“How do you work from home?”
It’s one of the questions that I see pop up in my inbox or Instagram direct messages the most frequently. It came again yesterday, from one of my old friends (who doesn’t own a business, but still works at home) and had a big computer project coming up. The question about working from home gets asked in a lot of different ways. “How do you start? How do you stay motivated? How do you keep from getting distracted?”
We all know that since 2020, the amount of people working from home has significantly jumped. One statistic I read said that 1 in 4 Americans work from home.
In a culture that typically sees work as something you leave your house to do, is there a way to still be productive from home? Is there a way to work from home and still enjoy the perks of your own space and schedule without routinely getting distracted and scrolling your phone constantly?
I was one of the people who left the standard workforce in 2020 in favor of working from home. I still struggle to be productive some days, but I’ve also learned several things that work for me. In this blog, I’ll briefly touch on four of my top tips for working from home.
1. Have a start routine
Notice I didn’t say “Have a particular time you start.” Here’s why: the thing about working from home is that you often can set your own schedule. That means one day you might have a morning appointment and work in the afternoon, and another day you might start first thing in the morning before you’ve even showered. (Me this morning). However, you still can have a mini routine that signals to your brain that it’s time to start work. (I learned about this from Cal Newport’s book, Deep Work). The writer Kristen LaValley calls this “Opening,” in reference to her house—as in, opening a store for the day.
For me, this start routine usually means getting my body ready in some way, like getting dressed either in the clothes I’m wearing that day, or clothes comfortable for working. (Yay pajamas!) Then I get my house ready in some way. (My HOUSE, not necessarily my workspace. After all, the whole house is my workspace!) If it’s morning, I’ll make my bed, no negotiation, before I work. If it’s in the afternoon, I straighten my desk a little bit, or load the dishes in the dishwasher so I’m less distracted with little unfinished house tasks. Finally, I usually get a beverage or two set up beside my computer, which makes sitting down to work a little more of a treat.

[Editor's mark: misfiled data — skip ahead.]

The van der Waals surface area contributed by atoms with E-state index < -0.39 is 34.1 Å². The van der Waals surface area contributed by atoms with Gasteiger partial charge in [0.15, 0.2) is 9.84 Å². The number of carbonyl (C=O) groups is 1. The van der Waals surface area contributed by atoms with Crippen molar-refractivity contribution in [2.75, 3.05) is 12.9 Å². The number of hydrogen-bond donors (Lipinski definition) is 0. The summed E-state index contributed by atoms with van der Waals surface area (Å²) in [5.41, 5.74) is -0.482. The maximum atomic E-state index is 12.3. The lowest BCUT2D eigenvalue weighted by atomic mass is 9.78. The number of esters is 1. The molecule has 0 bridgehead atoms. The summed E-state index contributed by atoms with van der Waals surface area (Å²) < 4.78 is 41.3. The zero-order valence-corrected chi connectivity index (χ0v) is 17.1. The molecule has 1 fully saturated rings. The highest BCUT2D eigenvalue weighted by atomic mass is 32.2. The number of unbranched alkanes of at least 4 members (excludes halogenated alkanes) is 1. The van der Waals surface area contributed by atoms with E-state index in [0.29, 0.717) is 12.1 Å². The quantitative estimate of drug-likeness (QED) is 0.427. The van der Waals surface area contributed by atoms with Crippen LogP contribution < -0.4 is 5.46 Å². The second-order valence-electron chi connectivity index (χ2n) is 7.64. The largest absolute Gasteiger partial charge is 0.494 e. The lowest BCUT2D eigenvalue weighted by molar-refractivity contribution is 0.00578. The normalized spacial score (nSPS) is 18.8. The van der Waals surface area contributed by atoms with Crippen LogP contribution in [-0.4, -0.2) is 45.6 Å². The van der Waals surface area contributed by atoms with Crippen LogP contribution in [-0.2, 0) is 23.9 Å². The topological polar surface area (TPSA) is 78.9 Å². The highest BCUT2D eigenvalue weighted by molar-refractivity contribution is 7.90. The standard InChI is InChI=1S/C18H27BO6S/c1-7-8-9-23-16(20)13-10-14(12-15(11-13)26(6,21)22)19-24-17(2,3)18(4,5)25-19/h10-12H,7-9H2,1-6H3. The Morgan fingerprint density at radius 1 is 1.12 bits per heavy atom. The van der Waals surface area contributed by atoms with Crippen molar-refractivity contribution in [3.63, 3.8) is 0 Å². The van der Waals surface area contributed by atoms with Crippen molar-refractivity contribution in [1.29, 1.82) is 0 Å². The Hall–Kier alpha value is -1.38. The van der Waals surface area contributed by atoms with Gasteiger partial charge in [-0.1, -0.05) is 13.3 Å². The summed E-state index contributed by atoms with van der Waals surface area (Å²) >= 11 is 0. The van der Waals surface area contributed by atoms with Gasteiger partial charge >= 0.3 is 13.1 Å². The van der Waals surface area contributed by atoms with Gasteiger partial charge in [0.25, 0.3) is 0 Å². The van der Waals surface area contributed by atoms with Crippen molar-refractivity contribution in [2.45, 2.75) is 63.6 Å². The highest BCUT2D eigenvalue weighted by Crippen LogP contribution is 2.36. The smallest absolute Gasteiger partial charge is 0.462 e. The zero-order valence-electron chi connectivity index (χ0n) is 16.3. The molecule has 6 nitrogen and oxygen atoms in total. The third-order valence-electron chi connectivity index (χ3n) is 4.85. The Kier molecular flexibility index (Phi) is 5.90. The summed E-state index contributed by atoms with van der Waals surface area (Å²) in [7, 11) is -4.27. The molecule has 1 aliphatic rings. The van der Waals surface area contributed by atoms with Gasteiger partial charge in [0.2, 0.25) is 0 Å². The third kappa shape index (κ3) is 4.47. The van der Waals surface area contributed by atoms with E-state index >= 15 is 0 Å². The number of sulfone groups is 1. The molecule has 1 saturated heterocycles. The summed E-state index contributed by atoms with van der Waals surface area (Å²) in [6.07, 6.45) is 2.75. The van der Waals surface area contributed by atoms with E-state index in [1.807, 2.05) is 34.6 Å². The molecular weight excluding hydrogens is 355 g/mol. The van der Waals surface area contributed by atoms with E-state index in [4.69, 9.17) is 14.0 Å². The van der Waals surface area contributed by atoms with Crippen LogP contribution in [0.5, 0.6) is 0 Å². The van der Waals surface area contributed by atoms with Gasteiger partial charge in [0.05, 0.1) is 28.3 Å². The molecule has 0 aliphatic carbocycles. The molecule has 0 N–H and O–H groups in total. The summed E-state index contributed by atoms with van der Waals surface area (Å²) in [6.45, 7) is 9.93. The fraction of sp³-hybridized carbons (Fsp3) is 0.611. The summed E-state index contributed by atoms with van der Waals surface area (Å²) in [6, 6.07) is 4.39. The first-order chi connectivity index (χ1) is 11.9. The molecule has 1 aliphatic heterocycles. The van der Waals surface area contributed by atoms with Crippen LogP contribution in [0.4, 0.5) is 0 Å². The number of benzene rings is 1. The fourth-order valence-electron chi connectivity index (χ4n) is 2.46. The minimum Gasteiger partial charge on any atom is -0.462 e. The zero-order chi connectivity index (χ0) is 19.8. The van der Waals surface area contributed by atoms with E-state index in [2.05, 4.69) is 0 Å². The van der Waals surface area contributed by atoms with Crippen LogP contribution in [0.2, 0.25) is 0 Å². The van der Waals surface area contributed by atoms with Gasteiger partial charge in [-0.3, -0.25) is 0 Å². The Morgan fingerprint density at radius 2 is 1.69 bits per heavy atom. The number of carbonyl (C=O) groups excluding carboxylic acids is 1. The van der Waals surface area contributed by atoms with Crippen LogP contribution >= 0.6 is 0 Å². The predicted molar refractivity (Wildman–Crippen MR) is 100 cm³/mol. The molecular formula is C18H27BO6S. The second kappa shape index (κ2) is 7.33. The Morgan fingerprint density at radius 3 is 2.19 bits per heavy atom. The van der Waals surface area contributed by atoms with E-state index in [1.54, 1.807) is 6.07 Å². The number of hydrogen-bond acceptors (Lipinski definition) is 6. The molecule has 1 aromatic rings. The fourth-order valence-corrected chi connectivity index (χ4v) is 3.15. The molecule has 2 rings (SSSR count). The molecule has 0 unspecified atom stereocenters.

2. Set timers
I do this every day, and it’s the only way I can start my work, somedays. It’s the difference between “WRITE A WHOLE WEBSITE?!” And “I can work on this for the next fifteen minutes.” Sometimes I set my timer for five or seven minutes if I’m totally overwhelmed and can’t imagine working for sixty whole minutes. Other times, I can work for thirty minutes to an hour or more. I just almost always know at what point I will take a break—to get a snack, check my phone, or step outside. I can concentrate better if I know I’m not potentially stuck at my desk for the entire rest of the future.
3. Turn your phone off
Airplane mode, wifi off. Or, on Do Not Disturb so that your husband can call you if something is urgent. You don’t have to reply to messages right away, and you can always call them back. Again, this feels more doable when you know that in twenty minutes you will be done with your work slot and can double check that group message again!
4. Get out of the house
My fourth tip for working from home…is to not work from home. Just kidding, sort of!
Here’s the thing: working from home can be lonely. So get out of the house and go be with people. Take your laptop to a coffee shop for one morning a week. Schedule lunch dates and work dates and have a friend come over to work on homework while you work. Take off early and go shopping. For creatives especially, the physical world is the most inspiring. You’ll be a more effective work-from-home-er if you don’t feel trapped and lonely there.
I have several more tips floating around in my head about working from home, I’m realizing! Maybe I’ll write a book. 😀 In the meantime,I would love to hear how you work from home, how you stay focused, or what part of it is the hardest for you.
Also, if you are interested in a “come alongside you” resource for all these creative businesses, marketing, working from home things, I send out occasional emails that are meant to be just that. They usually include a nitty-gritty tip or something I’m learning, as well as a couple notes about books I’ve been reading. You can sign up here, if that sounds like your thing.
Okay, now go set your timer and get those work from home tasks done!